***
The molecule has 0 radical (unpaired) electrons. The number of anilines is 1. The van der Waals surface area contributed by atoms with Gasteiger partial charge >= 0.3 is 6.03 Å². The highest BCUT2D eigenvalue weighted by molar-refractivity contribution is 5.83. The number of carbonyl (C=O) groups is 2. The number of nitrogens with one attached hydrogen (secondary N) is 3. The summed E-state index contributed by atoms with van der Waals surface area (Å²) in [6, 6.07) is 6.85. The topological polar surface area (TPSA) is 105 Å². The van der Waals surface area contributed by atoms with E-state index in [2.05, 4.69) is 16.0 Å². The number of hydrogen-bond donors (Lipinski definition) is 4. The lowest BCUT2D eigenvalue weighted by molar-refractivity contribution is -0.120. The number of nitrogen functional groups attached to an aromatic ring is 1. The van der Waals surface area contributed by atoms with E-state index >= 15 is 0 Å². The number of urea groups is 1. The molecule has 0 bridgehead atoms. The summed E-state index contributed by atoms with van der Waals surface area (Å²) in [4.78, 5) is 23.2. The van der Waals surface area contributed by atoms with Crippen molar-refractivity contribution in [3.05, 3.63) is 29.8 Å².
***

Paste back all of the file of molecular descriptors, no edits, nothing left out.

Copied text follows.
The molecule has 0 radical (unpaired) electrons. The number of anilines is 1. The van der Waals surface area contributed by atoms with Gasteiger partial charge >= 0.3 is 6.03 Å². The highest BCUT2D eigenvalue weighted by molar-refractivity contribution is 5.83. The number of carbonyl (C=O) groups is 2. The number of nitrogens with one attached hydrogen (secondary N) is 3. The summed E-state index contributed by atoms with van der Waals surface area (Å²) in [6, 6.07) is 6.85. The topological polar surface area (TPSA) is 105 Å². The van der Waals surface area contributed by atoms with E-state index in [2.05, 4.69) is 16.0 Å². The number of hydrogen-bond donors (Lipinski definition) is 4. The lowest BCUT2D eigenvalue weighted by molar-refractivity contribution is -0.120. The number of nitrogen functional groups attached to an aromatic ring is 1. The van der Waals surface area contributed by atoms with E-state index >= 15 is 0 Å². The number of urea groups is 1. The molecule has 0 bridgehead atoms. The summed E-state index contributed by atoms with van der Waals surface area (Å²) in [4.78, 5) is 23.2. The van der Waals surface area contributed by atoms with Crippen molar-refractivity contribution in [3.05, 3.63) is 29.8 Å².